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The Mass Media

That A.R.T. of the Atomic Bomb

That A.R.T. of the Atomic Bomb

At the height of World War II, in the tiny occupied nation of Denmark, two great minds came together, at great risk and under the eye of the Gestapo, to discuss the potential of creating the most destructive weapon the world had ever known.

Danish physicist Niels Bohr and his German counterpart and former student, Werner Heisenberg, were former friends and colleagues who found themselves on opposite sides of a world war. Each would have a major role in their respective side’s attempt to turn nuclear fission into a weapon that would guarantee an end to the chaos and suffering of World War II.

It is these men who create the nucleus of Michael Frayn’s play “Copenhagen,” currently playing at The American Repertory Theatre’s Loeb Drama Center. Alongside Bohr and Heisenberg is Bohr’s wife Margrethe who begins the play by disturbing the relative peace of the afterlife that she shares with her husband by questioning Heisenberg’s motivation for his oft-debated 1941 trip to the couple’s home in Copenhagen. The mysterious events are then relived by the Bohrs and by Heisenberg.

Under restrictions of the Nazi regime, and with the Gestapo a constant specter lurking in the background, Heisenberg, the head of the German nuclear energy project, travels back to the home where he had been treated like a son before the Nazis’ rise to power. Upon arrival, Heisenberg is greeted by the Bohrs with a mixture of happiness and suspicion.

This trip has been the center of much debate among both scientists and historians, and the question of Heisenberg’s true purpose remains unanswered. Frayn attempts piece together the various accounts of the visit in order to make sense of it all.

The play contains a heap of physics and a megaton of scientific jargon, as well as considerable name dropping. As the old friends reminisce about other early physicists, the tension remains high, and the one-time peers cautiously probe one another, each wondering if they can trust the other. Heisenberg questions whether Bohr has been in contact with the allies, while Bohr and his wife question whether Heisenberg is spying for the Nazi government.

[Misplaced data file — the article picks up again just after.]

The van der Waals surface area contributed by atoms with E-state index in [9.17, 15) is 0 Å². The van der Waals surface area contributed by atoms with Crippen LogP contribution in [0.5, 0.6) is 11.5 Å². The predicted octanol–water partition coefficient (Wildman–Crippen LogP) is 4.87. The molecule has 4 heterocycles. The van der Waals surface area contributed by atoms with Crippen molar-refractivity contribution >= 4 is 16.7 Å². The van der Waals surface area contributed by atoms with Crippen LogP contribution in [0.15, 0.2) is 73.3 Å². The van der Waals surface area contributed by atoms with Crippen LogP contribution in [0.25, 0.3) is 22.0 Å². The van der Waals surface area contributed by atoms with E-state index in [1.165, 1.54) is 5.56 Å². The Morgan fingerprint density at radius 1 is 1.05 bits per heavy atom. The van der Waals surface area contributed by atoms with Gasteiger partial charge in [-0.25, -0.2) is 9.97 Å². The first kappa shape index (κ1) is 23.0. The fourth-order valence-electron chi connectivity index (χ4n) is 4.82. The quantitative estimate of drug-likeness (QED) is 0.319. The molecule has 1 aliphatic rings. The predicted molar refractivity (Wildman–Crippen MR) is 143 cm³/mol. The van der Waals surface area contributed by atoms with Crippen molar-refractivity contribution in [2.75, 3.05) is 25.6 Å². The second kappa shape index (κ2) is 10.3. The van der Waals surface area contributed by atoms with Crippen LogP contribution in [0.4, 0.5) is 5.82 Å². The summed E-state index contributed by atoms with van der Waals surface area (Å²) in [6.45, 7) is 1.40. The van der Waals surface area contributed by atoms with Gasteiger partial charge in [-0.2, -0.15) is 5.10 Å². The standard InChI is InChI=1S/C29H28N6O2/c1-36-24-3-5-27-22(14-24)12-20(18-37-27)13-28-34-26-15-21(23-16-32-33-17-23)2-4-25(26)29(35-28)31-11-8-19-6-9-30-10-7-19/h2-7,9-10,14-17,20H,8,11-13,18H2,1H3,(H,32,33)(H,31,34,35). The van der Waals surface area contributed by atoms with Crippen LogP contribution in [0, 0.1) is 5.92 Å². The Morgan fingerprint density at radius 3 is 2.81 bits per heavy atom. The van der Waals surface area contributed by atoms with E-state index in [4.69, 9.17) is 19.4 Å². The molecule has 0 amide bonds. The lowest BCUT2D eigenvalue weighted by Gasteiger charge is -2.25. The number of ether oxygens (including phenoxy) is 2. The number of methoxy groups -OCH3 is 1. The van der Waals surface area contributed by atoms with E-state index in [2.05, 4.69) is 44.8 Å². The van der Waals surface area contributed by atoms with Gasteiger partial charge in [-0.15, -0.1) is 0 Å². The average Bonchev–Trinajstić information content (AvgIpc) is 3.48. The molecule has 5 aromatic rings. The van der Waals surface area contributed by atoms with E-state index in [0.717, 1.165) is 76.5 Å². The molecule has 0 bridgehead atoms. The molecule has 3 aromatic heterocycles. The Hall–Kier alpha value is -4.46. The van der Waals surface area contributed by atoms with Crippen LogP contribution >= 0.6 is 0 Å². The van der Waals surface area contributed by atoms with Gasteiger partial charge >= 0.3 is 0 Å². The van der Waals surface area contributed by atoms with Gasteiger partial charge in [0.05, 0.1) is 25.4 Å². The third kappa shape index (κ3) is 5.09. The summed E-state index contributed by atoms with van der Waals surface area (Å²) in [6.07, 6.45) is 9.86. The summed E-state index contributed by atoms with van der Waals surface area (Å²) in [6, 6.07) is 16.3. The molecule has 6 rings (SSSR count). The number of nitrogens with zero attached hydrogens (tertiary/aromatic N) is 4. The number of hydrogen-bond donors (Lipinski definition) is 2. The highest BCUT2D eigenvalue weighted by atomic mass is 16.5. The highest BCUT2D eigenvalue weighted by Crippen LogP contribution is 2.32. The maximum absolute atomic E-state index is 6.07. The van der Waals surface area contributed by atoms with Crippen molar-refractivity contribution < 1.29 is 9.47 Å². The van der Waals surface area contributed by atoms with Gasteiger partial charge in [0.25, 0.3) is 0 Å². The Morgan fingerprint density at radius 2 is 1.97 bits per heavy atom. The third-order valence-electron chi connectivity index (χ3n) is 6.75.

The father-son dynamic between the two men is the most interesting aspect of the play, and the constant presence of “the bomb” and the war as backdrops only add to the tension. Director Scott Zigler has called the play “an illustration of how deeply personal dynamics interweave with momentous events.” This theme is not lost, but it unfortunately recedes to the background as more name dropping and scientific terminology is forced on the viewer.

At times the play regresses into excessively intellectual discussions about physics, which, when coupled with the fast-paced dialog, will leave the average audience member scratching their head and struggling to follow all of the technical mumbo jumbo. Such is the case when Heisenberg and Bohr discuss fast and slow neutrons for fifteen minutes. Making matters worse is the excruciating repetitiveness, which in the end comes to no real conclusion about what Heisenberg’s visit was all about.

Despite the promising premise, “Copenhagen” is ultimately a disappointment. Only the three mentioned characters are portrayed-although many more are mentioned. They are each on stage at all times, dressed in drab gray clothing. The costumes match the set and its only props: three chairs painted in a flat gray. Frayn has created a play that someone with an intellectual or historical curiosity about physics or the development of the atomic bomb may enjoy, but the average audience member seems to have been left out of the equation.


Writer: Michael FraynDirector: Scott ZiglerWhen: Jan. 5 – Feb. 3Where: Loeb Drama Center, 64 Brattle St., Cambridge Tickets: Students: $25, General Admission: $39-79Reservations: 617-547-8300 or www.amrep.org